Experiencing Jewish India with JDC

by | Mar 25, 2016 | Other News

American and Indian groups before Shabbat

American and Indian groups before Shabbat

This past December I was incredibly lucky to spend 10 days with the Joint Distribution Committee ( JDC) to experience Jewish life in India. Prior to applying to this trip for college students, I was completely unaware that Jews lived in India, let alone in three distinct Jewish communities, each with separate origins.

Most of our trip was focused on the Bene Israeli community near Mumbai, formerly Bombay. The Bene Israelis believe that they descend from seven Jewish couples who survived a shipwreck off the shores of Alibaug near Mumbai after they left Israel around the time of the Hanukkah story.

I was really surprised to travel halfway around the world to make Indian friends my age, who shared my same major as me and liked the same TV shows I do. (One of my new Indian friends and I even share the same name.) Although they live in such a small, isolated community, they were all so incredibly proud and passionate about their Judaism.

One of the unforgettable highlights of the trip was spending Shabbat with our Jewish peers at a camp outside Mumbai. This camp, which happens only twice a year, is one of a few opportunities for these Jewish teens to be fully immersed in Judaism. For many, this is one of their few opportunities each year to experience a traditional Shabbat.

In order to hold Shabbat Services, several members of the Jewish Youth Pioneers (JYP) committed to bring a Torah from Mumbai to Dapoli. These Jewish teens had such respect for the Torah that they made sure that someone always held it so that it never touched the ground or the seat during the entire journey.

This was a pretty impressive feat as the six-hour trip became a nine-hour ordeal on back roads through small villages.

While most of their traditions are similar to ours, the Indians did several things I had never seen before. At Shabbat dinner when saying the blessing over the Challah, the Bene Israelis eat a date and a banana so they can say two more blessings. They believe saying more blessings brings you closer to God.

At Friday night dinner, we sang the song Kol Haolam Kulo (“The whole wide world is a very narrow bridge and the main thing is to be strong and have no fear at all” ) in Hebrew and English. Then the JYP taught us the song in Hindi, so we sang together in all three languages.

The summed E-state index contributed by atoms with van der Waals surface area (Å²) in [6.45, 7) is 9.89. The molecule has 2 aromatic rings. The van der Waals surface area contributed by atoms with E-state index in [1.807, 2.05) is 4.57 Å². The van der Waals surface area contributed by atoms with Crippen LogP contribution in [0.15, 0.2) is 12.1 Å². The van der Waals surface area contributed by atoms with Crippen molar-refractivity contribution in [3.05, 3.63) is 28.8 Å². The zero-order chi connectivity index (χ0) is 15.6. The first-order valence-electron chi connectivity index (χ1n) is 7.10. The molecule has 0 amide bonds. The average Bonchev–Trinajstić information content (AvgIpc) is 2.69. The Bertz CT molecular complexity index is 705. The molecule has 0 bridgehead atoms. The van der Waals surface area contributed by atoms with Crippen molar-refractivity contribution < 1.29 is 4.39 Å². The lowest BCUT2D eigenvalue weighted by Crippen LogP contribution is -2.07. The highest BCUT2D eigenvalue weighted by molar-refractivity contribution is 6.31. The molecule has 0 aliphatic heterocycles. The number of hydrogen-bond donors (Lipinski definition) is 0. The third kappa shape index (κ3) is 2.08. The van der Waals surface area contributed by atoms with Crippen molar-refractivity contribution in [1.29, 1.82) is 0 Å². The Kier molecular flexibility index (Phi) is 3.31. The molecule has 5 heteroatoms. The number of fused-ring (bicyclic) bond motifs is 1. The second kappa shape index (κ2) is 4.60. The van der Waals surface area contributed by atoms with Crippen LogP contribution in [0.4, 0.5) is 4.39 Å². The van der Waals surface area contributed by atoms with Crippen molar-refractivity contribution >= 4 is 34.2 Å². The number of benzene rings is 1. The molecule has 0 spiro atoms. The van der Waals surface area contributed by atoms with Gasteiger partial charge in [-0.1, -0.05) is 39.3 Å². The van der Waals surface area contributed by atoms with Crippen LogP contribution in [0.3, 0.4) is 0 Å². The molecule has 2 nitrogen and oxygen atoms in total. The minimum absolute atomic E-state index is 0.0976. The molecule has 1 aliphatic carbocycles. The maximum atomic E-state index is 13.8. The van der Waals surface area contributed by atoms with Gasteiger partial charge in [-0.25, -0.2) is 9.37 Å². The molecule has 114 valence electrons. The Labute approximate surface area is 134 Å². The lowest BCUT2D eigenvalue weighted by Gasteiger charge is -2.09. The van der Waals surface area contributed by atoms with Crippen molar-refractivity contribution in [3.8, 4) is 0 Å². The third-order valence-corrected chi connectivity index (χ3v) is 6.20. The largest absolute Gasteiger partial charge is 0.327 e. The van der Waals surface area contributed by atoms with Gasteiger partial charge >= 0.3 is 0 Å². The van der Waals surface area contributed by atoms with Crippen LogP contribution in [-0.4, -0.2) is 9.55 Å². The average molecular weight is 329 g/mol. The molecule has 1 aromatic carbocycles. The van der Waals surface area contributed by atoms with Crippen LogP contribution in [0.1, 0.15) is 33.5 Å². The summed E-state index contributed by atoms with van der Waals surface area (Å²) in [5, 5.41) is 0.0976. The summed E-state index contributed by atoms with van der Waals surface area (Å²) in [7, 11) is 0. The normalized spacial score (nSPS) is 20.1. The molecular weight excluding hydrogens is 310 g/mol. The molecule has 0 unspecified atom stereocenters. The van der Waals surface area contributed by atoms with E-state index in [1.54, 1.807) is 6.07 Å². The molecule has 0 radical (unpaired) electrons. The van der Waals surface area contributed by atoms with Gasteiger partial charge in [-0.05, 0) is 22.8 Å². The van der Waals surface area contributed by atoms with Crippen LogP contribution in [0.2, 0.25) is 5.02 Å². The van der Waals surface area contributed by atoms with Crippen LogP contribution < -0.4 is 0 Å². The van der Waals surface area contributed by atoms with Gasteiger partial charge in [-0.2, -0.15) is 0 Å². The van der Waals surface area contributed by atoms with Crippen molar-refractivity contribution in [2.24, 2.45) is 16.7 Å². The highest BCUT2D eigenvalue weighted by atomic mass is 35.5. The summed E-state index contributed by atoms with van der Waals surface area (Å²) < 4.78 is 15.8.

The JYP teens conducted a beautiful Shabbat morning Service. The Bene Israelis practice more traditional customs, so the men and women sat on opposite sides of the room. So many were eager to participate in the Torah service that the aliyot had to be split up to accommodate all the men who wanted to read from the Torah. Seeing all they put into the service was really touching.

Following Havdallah on the beach on the Arabian Sea, we danced to American music and learned Bollywood dances.

After Shabbat at the camp, we returned to Mumbai (another 12 hours with a team of dedicated Torah holders) to tour the city with an emphasis on the Jewish sights. We visited the Magen David Synagogue built by the influential Bagdahdi Jews, the Sassoons. While this bright blue synagogue is incredibly beautiful today, I can’t even imagine how stunning it must have been during its prime. I loved the two old synagogues we visited in Mumbai, but my favorite was the Magen Aboth synagogue in Alibaug, the nearby island where the Bene Israelis believe their ancestors shipwrecked. To enter the beautiful pink building, we had to take off our shoes, which is the synagogue’s custom. There, we met an 87-year-old cantor, one of the few remaining Jews left in Alibaug who sang Lecha Dodi for us. It gave me the chills.

Hidden inside one of the world’s most populated countries is this small, yet thriving Jewish community with ancient roots. Playing an important role in this Jewish community is the JDC. Operating out of the Evelyn Peters Jewish Community Center, which is essentially one big room, the JDC brings Jews together for informal Jewish educational opportunities. JDC sponsors numerous programs in India including Gan Katan, Sunday school for young kids; Torah study classes for adults; JYP for teens; and the Bayiti home for the elderly.

The JDC also reaches beyond the Jewish community to partner with Gabriel Project Mumbai, a non-governmental organization that helps with nutrition, literacy and health education for children in the slums.

This trip really opened my eyes to both India’s amazing Jewish community and the JDC’s incredible work around the world. I hope to return to India with the JDC to work with this remarkable Jewish community.

by Elli Peck Friedman